Oryan A, Jalili M, Kamali A. Tissue engineering in burn wound healing: current modalities and future directions. Int Clin Pathol J. 2017;4(1):00085.CrossRefGoogle Scholar
  5. 5.
    Rowan MP, Cancio LC, Elster EA, Burmeister DM, Rose LF, Natesan S, et al. Burn wound healing and treatment: review and advancements. Crit Care. 2015;19(1):243. Scholar
  6. 6.
    Kumar RJ, Kimble RM, Boots R, Pegg SP. Treatment of partial-thickness burns: a prospective, randomized trial using Transcyte. ANZ J Surg. 2004;74(8):622–6. Scholar
  7. 7.
    Wojtowicz AM, Oliveira S, Carlson MW, Zawadzka A, Rousseau CF, Baksh D. The importance of both fibroblasts and keratinocytes in a bilayered living cellular construct used in wound healing. Wound Repair Regen. 2014;22(2):246–55. Scholar
  8. 8.
    Werner S, Krieg T, Smola H. Keratinocyte-fibroblast interactions in wound healing. J Invest Dermatol. 2007;127(5):998–1008. Scholar
  9. 9.
    Hassan A, Halim AS, Hilmi ABMA. Bilayer engineered skin substitute for wound repair in an irradiation-impeded healing model on rat. Adv Wound Care (New Rochelle). 2015;4(5):312–20.
  10. 10.
    Hoffman AS. Hydrogels for biomedical applications. Adv Drug Deliv Rev. 2002;54(1):3–12.
  11. 11.
    Takei T, Nakahara H, Ijima H, Kawakami K. Synthesis of a chitosan derivative soluble at neutral pH and gellable by freeze thawing, and its application in wound care. Acta Biomater. 2012;8(2):686–93. Scholar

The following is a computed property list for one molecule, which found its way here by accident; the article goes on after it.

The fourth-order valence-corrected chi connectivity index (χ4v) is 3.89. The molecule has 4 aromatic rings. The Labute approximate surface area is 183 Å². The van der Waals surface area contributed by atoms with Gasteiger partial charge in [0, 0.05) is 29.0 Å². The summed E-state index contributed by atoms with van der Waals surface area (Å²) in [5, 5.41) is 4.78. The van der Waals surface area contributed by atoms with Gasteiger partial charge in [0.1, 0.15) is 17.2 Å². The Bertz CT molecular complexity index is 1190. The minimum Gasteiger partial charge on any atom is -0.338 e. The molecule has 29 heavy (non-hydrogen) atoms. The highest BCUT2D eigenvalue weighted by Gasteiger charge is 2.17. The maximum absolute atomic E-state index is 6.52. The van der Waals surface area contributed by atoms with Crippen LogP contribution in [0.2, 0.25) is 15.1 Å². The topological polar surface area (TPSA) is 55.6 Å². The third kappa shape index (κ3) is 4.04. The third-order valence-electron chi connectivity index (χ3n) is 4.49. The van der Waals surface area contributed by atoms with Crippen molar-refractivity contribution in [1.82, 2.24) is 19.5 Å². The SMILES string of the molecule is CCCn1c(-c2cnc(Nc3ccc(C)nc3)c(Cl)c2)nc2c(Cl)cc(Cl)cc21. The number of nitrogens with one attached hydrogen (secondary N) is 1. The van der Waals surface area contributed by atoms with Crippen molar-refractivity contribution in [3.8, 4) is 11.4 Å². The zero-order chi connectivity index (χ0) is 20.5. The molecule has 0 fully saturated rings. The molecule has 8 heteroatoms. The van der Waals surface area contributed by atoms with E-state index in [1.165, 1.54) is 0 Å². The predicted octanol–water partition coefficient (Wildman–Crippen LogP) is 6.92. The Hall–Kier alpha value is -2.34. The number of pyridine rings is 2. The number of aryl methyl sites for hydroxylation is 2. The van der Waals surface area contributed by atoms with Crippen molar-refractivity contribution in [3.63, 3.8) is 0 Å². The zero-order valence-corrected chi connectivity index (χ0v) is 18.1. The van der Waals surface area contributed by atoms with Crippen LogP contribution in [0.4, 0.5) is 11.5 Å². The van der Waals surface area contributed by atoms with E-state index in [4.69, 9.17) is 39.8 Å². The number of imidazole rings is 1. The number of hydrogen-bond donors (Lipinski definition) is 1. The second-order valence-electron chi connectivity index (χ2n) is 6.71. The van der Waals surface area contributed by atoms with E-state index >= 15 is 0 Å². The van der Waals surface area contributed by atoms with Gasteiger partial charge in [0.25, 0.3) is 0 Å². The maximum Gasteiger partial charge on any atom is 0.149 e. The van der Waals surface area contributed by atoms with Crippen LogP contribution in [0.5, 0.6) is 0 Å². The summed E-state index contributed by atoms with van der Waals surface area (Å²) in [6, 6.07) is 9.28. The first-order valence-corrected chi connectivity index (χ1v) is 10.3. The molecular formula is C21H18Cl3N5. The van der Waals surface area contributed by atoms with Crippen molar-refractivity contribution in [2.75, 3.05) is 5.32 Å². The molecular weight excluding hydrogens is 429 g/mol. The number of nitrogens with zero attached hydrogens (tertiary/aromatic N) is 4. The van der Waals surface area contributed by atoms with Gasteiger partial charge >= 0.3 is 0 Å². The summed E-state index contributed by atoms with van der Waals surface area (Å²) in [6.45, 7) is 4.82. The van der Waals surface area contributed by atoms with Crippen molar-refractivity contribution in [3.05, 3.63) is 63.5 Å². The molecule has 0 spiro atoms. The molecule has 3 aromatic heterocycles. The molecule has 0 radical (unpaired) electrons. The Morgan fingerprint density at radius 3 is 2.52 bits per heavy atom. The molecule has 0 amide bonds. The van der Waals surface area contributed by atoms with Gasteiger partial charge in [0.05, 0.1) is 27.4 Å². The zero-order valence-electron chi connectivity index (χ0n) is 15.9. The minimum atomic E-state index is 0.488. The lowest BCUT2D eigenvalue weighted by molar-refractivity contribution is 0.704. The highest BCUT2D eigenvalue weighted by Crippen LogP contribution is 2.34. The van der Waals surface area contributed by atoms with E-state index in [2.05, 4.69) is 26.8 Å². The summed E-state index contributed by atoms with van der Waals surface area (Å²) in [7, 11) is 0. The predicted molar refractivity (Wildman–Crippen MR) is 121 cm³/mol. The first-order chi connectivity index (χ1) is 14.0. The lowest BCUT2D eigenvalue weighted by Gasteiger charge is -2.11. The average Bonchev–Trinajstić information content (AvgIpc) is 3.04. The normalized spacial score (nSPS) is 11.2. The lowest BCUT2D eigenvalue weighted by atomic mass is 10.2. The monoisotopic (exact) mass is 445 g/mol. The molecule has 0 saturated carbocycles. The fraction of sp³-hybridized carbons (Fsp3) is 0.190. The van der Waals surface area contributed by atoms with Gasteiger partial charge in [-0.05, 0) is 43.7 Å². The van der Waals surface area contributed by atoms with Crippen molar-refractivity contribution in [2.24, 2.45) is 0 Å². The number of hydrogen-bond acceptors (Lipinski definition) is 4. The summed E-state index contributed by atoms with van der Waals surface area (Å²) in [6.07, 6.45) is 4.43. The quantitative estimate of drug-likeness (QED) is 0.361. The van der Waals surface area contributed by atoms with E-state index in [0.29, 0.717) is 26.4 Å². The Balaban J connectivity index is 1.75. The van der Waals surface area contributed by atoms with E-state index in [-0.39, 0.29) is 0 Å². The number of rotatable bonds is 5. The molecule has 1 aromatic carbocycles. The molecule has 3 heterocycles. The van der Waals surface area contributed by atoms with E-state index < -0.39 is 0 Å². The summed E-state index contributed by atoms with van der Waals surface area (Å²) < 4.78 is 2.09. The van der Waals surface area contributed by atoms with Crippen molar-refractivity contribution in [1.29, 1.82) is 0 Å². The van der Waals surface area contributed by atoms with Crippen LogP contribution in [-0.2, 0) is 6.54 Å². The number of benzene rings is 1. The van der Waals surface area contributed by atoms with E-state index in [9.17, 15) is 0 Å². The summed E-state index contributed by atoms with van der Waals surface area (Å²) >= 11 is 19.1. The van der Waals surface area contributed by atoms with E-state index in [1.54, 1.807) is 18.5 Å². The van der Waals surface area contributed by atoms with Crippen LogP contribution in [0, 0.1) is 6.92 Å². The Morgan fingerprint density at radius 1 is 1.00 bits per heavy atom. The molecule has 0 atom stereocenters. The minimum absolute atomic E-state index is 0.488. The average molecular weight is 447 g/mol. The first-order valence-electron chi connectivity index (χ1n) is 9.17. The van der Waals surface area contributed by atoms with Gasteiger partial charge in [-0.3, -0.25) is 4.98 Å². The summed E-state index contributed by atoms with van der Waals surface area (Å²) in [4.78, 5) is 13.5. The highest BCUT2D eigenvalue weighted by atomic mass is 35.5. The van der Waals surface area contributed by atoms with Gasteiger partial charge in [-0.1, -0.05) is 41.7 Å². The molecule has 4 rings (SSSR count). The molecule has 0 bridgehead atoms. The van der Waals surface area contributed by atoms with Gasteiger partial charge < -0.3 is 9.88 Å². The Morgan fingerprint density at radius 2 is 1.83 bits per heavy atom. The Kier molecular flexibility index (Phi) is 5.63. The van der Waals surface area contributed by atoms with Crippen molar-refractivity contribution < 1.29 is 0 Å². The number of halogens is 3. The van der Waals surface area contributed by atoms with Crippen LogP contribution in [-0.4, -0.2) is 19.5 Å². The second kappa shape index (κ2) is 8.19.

12. 12.
    Balakrishnan B, Mohanty M, Umashankar PR, Jayakrishnan A. Evaluation of an in situ forming hydrogel wound dressing based on oxidized alginate and gelatin. Biomaterials. 2005;26(32):6335–42. Scholar
  13. 13.
    Drury JL, Mooney DJ. Hydrogels for tissue engineering: scaffold design variables and applications. Biomaterials. 2003;24(24):4337–51. Scholar
  14. 14.
    Sun G, Zhang X, Shen Y, Sebastian R, Dickinson LE, Talbot KF, et al. Dextran hydrogel scaffolds enhance angiogenic responses and promote complete skin regeneration during burn wound healing. Proc Natl Acad Sci. 2011;108(52):20976–81. Scholar
  15. 15.
    Varkey M, Ding J, Tredget EE, Wound-Healing-Research-Group. The effect of keratinocytes on the biomechanical characteristics and pore microstructure of tissue engineered skin using deep dermal fibroblasts. Biomaterials. 2014;35(36):9591–8. Scholar
  16. 16.
    Cacicedo ML, Castro MC, Servetas I, Bosnea L, Boura K, Tsafrakidou P, et al. Progress in bacterial cellulose matrices for biotechnological applications. Bioresour Technol. 2016;213:172–80. Scholar
  17. 17.
    Fu L, Zhang J, Yang G. Present status and applications of bacterial cellulose-based materials for skin tissue repair. Carbohydr Polym. 2013;92(2):1432–42. Scholar
  18. 18.
    Wippermann J, Schumann D, Klemm D, Kosmehl H, Salehi-Gelani S, Wahlers T. Preliminary results of small arterial substitute performed with a new cylindrical biomaterial composed of bacterial cellulose. Eur J Vasc Endovasc. 2009;37(5):592–6. Scholar